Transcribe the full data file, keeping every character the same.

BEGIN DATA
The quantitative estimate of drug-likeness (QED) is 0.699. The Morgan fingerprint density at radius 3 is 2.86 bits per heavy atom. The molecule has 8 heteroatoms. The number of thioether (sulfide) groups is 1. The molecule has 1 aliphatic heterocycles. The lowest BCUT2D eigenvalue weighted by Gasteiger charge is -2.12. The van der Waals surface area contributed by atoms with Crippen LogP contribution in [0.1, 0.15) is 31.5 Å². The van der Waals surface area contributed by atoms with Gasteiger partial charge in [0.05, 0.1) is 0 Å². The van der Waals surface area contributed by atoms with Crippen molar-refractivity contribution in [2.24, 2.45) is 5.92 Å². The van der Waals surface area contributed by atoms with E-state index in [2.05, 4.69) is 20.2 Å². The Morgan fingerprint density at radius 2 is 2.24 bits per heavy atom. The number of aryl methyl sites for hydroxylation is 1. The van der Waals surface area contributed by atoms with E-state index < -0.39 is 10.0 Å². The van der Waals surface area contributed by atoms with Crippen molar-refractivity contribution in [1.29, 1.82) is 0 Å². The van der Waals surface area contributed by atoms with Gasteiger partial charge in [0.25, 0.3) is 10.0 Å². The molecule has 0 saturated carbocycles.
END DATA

The quantitative estimate of drug-likeness (QED) is 0.699. The Morgan fingerprint density at radius 3 is 2.86 bits per heavy atom. The molecule has 8 heteroatoms. The number of thioether (sulfide) groups is 1. The molecule has 1 aliphatic heterocycles. The lowest BCUT2D eigenvalue weighted by Gasteiger charge is -2.12. The van der Waals surface area contributed by atoms with Crippen LogP contribution in [0.1, 0.15) is 31.5 Å². The van der Waals surface area contributed by atoms with Gasteiger partial charge in [0.05, 0.1) is 0 Å². The van der Waals surface area contributed by atoms with Crippen molar-refractivity contribution in [2.24, 2.45) is 5.92 Å². The van der Waals surface area contributed by atoms with E-state index in [2.05, 4.69) is 20.2 Å². The Morgan fingerprint density at radius 2 is 2.24 bits per heavy atom. The number of aryl methyl sites for hydroxylation is 1. The van der Waals surface area contributed by atoms with E-state index < -0.39 is 10.0 Å². The van der Waals surface area contributed by atoms with Crippen molar-refractivity contribution in [1.29, 1.82) is 0 Å². The van der Waals surface area contributed by atoms with Gasteiger partial charge in [0.25, 0.3) is 10.0 Å². The molecule has 0 saturated carbocycles.